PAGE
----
I think of power lines, telephone lines, cable TV lines chris-crossing suburban streets; nevermind the trees and shrubs that would likely become obstacles. Then, when one of these drones does go down, who’s property does it become? Does Amazon then have to have a drone retrieval fleet (which sort of defeats the purpose, no)? In the dense urban areas where he would like to visualize such deliveries, I think of the fact that many, if not most, people live in apartments without outside access. The UPS guy has a better method to access my high-rise office as well – no widely opening window to let a drone in here.

    Then there is the whole issue of the weather – wind, rain, sleet – plus freezing temps. What good is your pizza, or drugs, if frozen or melted on arrival?

    Maybe one day we will have the sky full of drones going about there work. But in the near future and for Amazon? Pie in the sky fantasy. In the meantime, let’s just file this nonsense away with the Jetson family.

    1. Juan Caruso

      “Then, when one of these drones does go down, who’s property does it become? ” – Mark S.

      A very valid question that I had also pondered.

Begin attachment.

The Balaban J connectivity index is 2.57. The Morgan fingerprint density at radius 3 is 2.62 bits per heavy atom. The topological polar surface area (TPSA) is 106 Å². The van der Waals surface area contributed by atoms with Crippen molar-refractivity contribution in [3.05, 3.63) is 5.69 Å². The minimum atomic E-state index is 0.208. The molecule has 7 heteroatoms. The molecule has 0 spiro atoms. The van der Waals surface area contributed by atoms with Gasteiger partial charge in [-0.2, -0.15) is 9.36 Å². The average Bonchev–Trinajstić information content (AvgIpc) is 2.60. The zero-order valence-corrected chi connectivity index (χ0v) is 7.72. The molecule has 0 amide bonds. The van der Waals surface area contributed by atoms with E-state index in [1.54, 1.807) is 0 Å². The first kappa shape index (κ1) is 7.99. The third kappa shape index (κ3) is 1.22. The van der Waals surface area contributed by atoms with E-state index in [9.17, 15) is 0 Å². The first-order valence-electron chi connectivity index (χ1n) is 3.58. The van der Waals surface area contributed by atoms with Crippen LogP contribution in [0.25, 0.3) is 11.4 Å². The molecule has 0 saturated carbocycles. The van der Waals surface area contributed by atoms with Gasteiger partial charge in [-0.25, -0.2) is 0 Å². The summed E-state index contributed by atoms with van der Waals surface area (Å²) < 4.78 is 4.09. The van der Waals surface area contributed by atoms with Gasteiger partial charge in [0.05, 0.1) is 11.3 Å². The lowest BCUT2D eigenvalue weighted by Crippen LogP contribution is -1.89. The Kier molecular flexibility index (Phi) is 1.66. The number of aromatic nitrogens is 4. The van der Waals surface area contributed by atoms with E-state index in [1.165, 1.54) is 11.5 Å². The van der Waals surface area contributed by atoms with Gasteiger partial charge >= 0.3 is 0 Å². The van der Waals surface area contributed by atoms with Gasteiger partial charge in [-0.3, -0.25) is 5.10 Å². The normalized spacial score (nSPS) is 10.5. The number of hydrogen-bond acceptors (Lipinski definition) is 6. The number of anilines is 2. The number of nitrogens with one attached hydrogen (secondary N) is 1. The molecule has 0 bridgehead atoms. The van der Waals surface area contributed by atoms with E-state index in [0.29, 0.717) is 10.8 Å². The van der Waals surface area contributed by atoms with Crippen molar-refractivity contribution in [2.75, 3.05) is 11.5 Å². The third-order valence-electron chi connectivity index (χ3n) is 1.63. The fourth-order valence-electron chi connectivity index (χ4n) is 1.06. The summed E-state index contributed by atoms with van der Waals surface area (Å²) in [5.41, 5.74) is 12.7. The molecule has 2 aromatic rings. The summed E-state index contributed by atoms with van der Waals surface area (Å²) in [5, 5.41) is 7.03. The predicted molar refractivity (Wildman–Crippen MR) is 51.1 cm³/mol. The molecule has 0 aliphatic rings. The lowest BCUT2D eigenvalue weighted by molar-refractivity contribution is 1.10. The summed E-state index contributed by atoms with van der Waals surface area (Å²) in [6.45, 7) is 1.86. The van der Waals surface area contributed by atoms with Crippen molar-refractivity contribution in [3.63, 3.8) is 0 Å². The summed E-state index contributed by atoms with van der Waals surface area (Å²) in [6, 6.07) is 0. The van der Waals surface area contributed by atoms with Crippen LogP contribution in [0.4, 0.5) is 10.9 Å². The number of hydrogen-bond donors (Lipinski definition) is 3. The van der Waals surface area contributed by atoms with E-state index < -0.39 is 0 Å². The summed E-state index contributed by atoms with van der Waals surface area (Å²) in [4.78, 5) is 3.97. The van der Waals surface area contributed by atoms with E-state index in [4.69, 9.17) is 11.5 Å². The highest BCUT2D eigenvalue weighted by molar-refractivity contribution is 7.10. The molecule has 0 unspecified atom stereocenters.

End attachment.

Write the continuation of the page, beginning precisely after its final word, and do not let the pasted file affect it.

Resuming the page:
Unlike the law of the sea, marine salvage ownership rules would not apply for finders. If an aircraft crashed on your property, you could even be barred from effective use of your own property for duration of the ensuing investigation.

      If a drone disappeared with last GPS coordinates over your property, it might be declared a “crime scene”. That would be a double whammy for an otherwise uninjured owner. Remember, every 1,000 pages of new federal regulations creates director-level government positions for 4.3 highly compensated lawyers, on average. — katherine Fenner might wish to apply.

      And there are considerations in Amazon’s drone scheme that have escaped most journalists and, of course, the hoi polloi:

      1. What licensing or certification will be required for either drone pilots (probably general supervisors)?
      2. What certification will be required of those providing constantly updated GPS coordinates and flight plans?
      3. Air Traffic Control and ad hoc arial construction/maintenance interactions will require more than 1,000 pages of new federal regs alone.

      Contrary to Mr. Bezos’s aseesment of year away, drone delivery is more than decades aways.
      You may ask yourself why I can be so sure, and that is a very good question with a very simple answer:

      If drones ever offered a feasible solution to mass delivery of small articles, it would not be long before we would be getting our mail that way (junk and first class). Unions would be opposed to the job losses availed. A Republichan president might consider it a good investment, but it would be a very, very, tough sell for every Democratich president, wouldn’t it?

      1. Doug Ross


        I think we will see the end of the Postal Service as we know it before we see drones making any deliveries. The population that utilizes the mail for any purpose as recipients shrinks every day and the marketing organizations will continue to cut their spending on direct mail.